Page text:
The new trade deal between the U.S., Canada and Mexico was modified before signing to change discrimination protections in the U.S. for LGBTQ workers.
The U.S.-Mexico-Canada Agreement, also known as USMCA, says each country must implement policies that "protect workers against employment discrimination on the basis of sex (including with regard to sexual harassment)," "sexual orientation" and "gender identity."
However, dozens of Republican lawmakers weren't happy with that part of the deal, arguing that "a trade agreement is no place for the adoption of social policy." Weeks before the three countries signed the USMCA at the G20 summit, 46 Republican members of Congress sent a letter to President Donald Trump urging him to scratch language that covers sexual orientation and gender identity discrimination in the workplace.
A new footnote was then added that states the U.S.'s "existing federal agency policies" are sufficient protection for federal workers. Those existing policies are likely referring to an Obama-era executive order that gives legal protection to LGBTQ workers while working for federal contractors.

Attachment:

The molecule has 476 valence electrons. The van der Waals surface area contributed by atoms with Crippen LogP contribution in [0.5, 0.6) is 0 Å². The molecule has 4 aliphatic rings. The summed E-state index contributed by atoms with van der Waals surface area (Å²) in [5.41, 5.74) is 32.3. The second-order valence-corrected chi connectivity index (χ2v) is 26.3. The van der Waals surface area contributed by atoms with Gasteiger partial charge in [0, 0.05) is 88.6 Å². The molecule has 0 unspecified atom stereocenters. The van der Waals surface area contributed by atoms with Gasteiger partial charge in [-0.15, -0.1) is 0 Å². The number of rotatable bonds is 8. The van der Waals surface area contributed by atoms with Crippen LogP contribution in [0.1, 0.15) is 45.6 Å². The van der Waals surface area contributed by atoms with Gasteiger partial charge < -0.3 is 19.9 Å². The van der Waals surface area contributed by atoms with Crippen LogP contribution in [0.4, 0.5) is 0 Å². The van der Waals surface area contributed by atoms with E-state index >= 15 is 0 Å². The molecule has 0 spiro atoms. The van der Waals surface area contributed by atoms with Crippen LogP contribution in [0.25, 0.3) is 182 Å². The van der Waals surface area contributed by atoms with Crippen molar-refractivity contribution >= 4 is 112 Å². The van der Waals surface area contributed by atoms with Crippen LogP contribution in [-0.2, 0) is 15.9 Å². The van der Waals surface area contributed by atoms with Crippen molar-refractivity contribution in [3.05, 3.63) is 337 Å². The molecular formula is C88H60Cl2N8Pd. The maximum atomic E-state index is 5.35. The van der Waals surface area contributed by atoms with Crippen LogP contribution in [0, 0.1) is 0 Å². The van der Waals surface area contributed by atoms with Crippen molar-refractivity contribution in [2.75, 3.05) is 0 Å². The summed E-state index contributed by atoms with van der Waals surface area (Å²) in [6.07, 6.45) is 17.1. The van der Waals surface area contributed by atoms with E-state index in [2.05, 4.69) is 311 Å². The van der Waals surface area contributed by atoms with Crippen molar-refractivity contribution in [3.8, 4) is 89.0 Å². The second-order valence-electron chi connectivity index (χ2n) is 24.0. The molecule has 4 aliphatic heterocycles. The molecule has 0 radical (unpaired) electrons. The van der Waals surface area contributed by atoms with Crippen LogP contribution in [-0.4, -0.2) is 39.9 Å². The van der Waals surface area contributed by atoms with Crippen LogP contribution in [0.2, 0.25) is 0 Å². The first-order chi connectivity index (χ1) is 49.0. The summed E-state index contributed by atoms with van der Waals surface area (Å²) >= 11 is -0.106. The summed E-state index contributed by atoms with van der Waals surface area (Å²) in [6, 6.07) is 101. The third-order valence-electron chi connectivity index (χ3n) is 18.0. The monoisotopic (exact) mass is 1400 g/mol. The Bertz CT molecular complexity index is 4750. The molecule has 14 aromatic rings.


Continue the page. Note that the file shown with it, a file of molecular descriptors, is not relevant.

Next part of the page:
The footnote also says the U.S. doesn't need to amend Title VII of the Civil Rights Act of 1964 in order to be compliant with the USMCA. Currently, that law prohibits workplace discrimination on the basis of "race, color, religion, sex and national origin." And although some experts have argued that law doesn't explicitly protect LGBTQ workers, in 2015, the Equal Employment Opportunity Commission ruled that discrimination against sexual orientation DOES fall under discrimination on the basis of sex in Title VII.
President and CEO of LGBTQ advocacy group GLADD, Sarah Kate Ellis, said the footnote "effectively nullified" protections for LGBTQ workers. She said the move "squanders the United States' status as a leader in LGBTQ equality."